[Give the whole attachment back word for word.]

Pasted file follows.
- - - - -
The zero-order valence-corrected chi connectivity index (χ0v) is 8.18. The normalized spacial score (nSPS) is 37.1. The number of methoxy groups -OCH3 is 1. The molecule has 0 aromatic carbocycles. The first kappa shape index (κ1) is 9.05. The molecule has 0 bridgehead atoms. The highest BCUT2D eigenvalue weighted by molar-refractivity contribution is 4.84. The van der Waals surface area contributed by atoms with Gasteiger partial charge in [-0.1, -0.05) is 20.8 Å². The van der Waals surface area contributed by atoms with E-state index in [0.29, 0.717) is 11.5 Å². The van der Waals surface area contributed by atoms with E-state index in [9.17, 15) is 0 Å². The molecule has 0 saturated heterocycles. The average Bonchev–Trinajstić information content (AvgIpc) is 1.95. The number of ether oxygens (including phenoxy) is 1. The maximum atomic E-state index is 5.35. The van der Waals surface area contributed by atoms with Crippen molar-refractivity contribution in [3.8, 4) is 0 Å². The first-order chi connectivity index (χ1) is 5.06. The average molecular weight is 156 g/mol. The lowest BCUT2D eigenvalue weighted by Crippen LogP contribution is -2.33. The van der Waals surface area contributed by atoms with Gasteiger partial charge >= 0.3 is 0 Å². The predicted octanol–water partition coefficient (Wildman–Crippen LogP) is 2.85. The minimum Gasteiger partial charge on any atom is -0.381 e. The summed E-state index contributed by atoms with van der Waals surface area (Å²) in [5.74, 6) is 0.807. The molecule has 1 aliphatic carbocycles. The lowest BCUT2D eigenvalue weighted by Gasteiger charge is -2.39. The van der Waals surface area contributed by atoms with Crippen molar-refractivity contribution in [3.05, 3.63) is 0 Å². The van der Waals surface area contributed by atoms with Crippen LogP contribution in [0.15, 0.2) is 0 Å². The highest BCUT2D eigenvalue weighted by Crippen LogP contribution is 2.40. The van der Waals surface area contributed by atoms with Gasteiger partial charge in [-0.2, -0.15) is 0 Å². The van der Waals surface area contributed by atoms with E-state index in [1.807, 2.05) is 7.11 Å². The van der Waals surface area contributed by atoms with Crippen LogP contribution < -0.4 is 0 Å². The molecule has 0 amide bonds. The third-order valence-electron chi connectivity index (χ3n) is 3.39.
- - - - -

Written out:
The zero-order valence-corrected chi connectivity index (χ0v) is 8.18. The normalized spacial score (nSPS) is 37.1. The number of methoxy groups -OCH3 is 1. The molecule has 0 aromatic carbocycles. The first kappa shape index (κ1) is 9.05. The molecule has 0 bridgehead atoms. The highest BCUT2D eigenvalue weighted by molar-refractivity contribution is 4.84. The van der Waals surface area contributed by atoms with Gasteiger partial charge in [-0.1, -0.05) is 20.8 Å². The van der Waals surface area contributed by atoms with E-state index in [0.29, 0.717) is 11.5 Å². The van der Waals surface area contributed by atoms with E-state index in [9.17, 15) is 0 Å². The molecule has 0 saturated heterocycles. The average Bonchev–Trinajstić information content (AvgIpc) is 1.95. The number of ether oxygens (including phenoxy) is 1. The maximum atomic E-state index is 5.35. The van der Waals surface area contributed by atoms with Crippen molar-refractivity contribution in [3.8, 4) is 0 Å². The first-order chi connectivity index (χ1) is 5.06. The average molecular weight is 156 g/mol. The lowest BCUT2D eigenvalue weighted by Crippen LogP contribution is -2.33. The van der Waals surface area contributed by atoms with Gasteiger partial charge >= 0.3 is 0 Å². The predicted octanol–water partition coefficient (Wildman–Crippen LogP) is 2.85. The minimum Gasteiger partial charge on any atom is -0.381 e. The summed E-state index contributed by atoms with van der Waals surface area (Å²) in [5.74, 6) is 0.807. The molecule has 1 aliphatic carbocycles. The lowest BCUT2D eigenvalue weighted by Gasteiger charge is -2.39. The van der Waals surface area contributed by atoms with Crippen molar-refractivity contribution in [3.05, 3.63) is 0 Å². The van der Waals surface area contributed by atoms with Crippen LogP contribution in [0.15, 0.2) is 0 Å². The highest BCUT2D eigenvalue weighted by Crippen LogP contribution is 2.40. The van der Waals surface area contributed by atoms with Gasteiger partial charge in [-0.2, -0.15) is 0 Å². The van der Waals surface area contributed by atoms with E-state index in [1.807, 2.05) is 7.11 Å². The van der Waals surface area contributed by atoms with Crippen LogP contribution < -0.4 is 0 Å². The molecule has 0 amide bonds. The third-order valence-electron chi connectivity index (χ3n) is 3.39.